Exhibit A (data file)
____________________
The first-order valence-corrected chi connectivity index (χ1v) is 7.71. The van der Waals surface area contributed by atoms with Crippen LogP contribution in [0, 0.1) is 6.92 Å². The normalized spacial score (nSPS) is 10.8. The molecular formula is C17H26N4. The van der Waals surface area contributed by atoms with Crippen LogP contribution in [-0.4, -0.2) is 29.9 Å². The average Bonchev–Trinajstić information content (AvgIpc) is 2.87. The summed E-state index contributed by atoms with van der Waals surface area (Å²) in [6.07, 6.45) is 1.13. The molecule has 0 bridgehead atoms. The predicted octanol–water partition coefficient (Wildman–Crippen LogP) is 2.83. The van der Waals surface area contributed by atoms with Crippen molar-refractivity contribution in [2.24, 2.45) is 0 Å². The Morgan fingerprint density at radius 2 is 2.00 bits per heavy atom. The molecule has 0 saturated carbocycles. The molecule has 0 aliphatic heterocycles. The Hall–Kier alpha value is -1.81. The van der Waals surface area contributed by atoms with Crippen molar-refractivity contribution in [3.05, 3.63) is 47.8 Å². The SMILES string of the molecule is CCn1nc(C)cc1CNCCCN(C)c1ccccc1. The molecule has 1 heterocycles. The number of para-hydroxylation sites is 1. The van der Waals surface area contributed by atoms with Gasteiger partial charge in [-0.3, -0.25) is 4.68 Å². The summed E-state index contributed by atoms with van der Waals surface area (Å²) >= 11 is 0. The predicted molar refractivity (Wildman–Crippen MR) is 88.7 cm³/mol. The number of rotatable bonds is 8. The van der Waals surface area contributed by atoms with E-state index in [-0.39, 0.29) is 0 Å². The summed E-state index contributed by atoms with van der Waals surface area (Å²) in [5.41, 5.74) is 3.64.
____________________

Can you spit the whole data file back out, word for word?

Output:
The first-order valence-corrected chi connectivity index (χ1v) is 7.71. The van der Waals surface area contributed by atoms with Crippen LogP contribution in [0, 0.1) is 6.92 Å². The normalized spacial score (nSPS) is 10.8. The molecular formula is C17H26N4. The van der Waals surface area contributed by atoms with Crippen LogP contribution in [-0.4, -0.2) is 29.9 Å². The average Bonchev–Trinajstić information content (AvgIpc) is 2.87. The summed E-state index contributed by atoms with van der Waals surface area (Å²) in [6.07, 6.45) is 1.13. The molecule has 0 bridgehead atoms. The predicted octanol–water partition coefficient (Wildman–Crippen LogP) is 2.83. The van der Waals surface area contributed by atoms with Crippen molar-refractivity contribution in [2.24, 2.45) is 0 Å². The Morgan fingerprint density at radius 2 is 2.00 bits per heavy atom. The molecule has 0 saturated carbocycles. The molecule has 0 aliphatic heterocycles. The Hall–Kier alpha value is -1.81. The van der Waals surface area contributed by atoms with Crippen molar-refractivity contribution in [3.05, 3.63) is 47.8 Å². The SMILES string of the molecule is CCn1nc(C)cc1CNCCCN(C)c1ccccc1. The molecule has 1 heterocycles. The number of para-hydroxylation sites is 1. The van der Waals surface area contributed by atoms with Gasteiger partial charge in [-0.3, -0.25) is 4.68 Å². The summed E-state index contributed by atoms with van der Waals surface area (Å²) >= 11 is 0. The predicted molar refractivity (Wildman–Crippen MR) is 88.7 cm³/mol. The number of rotatable bonds is 8. The van der Waals surface area contributed by atoms with E-state index in [-0.39, 0.29) is 0 Å². The summed E-state index contributed by atoms with van der Waals surface area (Å²) in [5.41, 5.74) is 3.64.